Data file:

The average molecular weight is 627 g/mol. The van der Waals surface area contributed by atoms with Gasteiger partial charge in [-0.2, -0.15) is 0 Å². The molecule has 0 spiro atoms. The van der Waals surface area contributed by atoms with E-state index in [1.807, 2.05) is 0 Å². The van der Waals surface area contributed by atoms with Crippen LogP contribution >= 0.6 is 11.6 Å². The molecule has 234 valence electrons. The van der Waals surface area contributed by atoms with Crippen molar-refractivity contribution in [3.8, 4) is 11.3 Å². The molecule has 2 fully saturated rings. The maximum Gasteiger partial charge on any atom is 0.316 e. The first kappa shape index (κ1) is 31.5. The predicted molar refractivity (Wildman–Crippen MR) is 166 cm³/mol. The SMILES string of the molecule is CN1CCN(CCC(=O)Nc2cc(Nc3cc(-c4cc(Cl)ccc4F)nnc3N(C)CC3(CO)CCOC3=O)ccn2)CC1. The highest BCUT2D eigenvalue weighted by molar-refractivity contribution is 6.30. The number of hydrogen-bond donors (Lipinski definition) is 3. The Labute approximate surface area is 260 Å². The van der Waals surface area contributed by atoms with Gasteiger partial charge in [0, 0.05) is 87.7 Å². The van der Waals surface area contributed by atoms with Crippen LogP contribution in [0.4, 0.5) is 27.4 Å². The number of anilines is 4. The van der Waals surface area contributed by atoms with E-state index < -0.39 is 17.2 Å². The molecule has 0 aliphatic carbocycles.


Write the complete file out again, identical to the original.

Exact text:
The average molecular weight is 627 g/mol. The van der Waals surface area contributed by atoms with Gasteiger partial charge in [-0.2, -0.15) is 0 Å². The molecule has 0 spiro atoms. The van der Waals surface area contributed by atoms with E-state index in [1.807, 2.05) is 0 Å². The van der Waals surface area contributed by atoms with Crippen LogP contribution >= 0.6 is 11.6 Å². The molecule has 234 valence electrons. The van der Waals surface area contributed by atoms with Crippen molar-refractivity contribution in [3.8, 4) is 11.3 Å². The molecule has 2 fully saturated rings. The maximum Gasteiger partial charge on any atom is 0.316 e. The first kappa shape index (κ1) is 31.5. The predicted molar refractivity (Wildman–Crippen MR) is 166 cm³/mol. The SMILES string of the molecule is CN1CCN(CCC(=O)Nc2cc(Nc3cc(-c4cc(Cl)ccc4F)nnc3N(C)CC3(CO)CCOC3=O)ccn2)CC1. The highest BCUT2D eigenvalue weighted by molar-refractivity contribution is 6.30. The number of hydrogen-bond donors (Lipinski definition) is 3. The Labute approximate surface area is 260 Å². The van der Waals surface area contributed by atoms with Gasteiger partial charge in [0, 0.05) is 87.7 Å². The van der Waals surface area contributed by atoms with Crippen LogP contribution in [0.4, 0.5) is 27.4 Å². The number of anilines is 4. The van der Waals surface area contributed by atoms with E-state index < -0.39 is 17.2 Å². The molecule has 0 aliphatic carbocycles.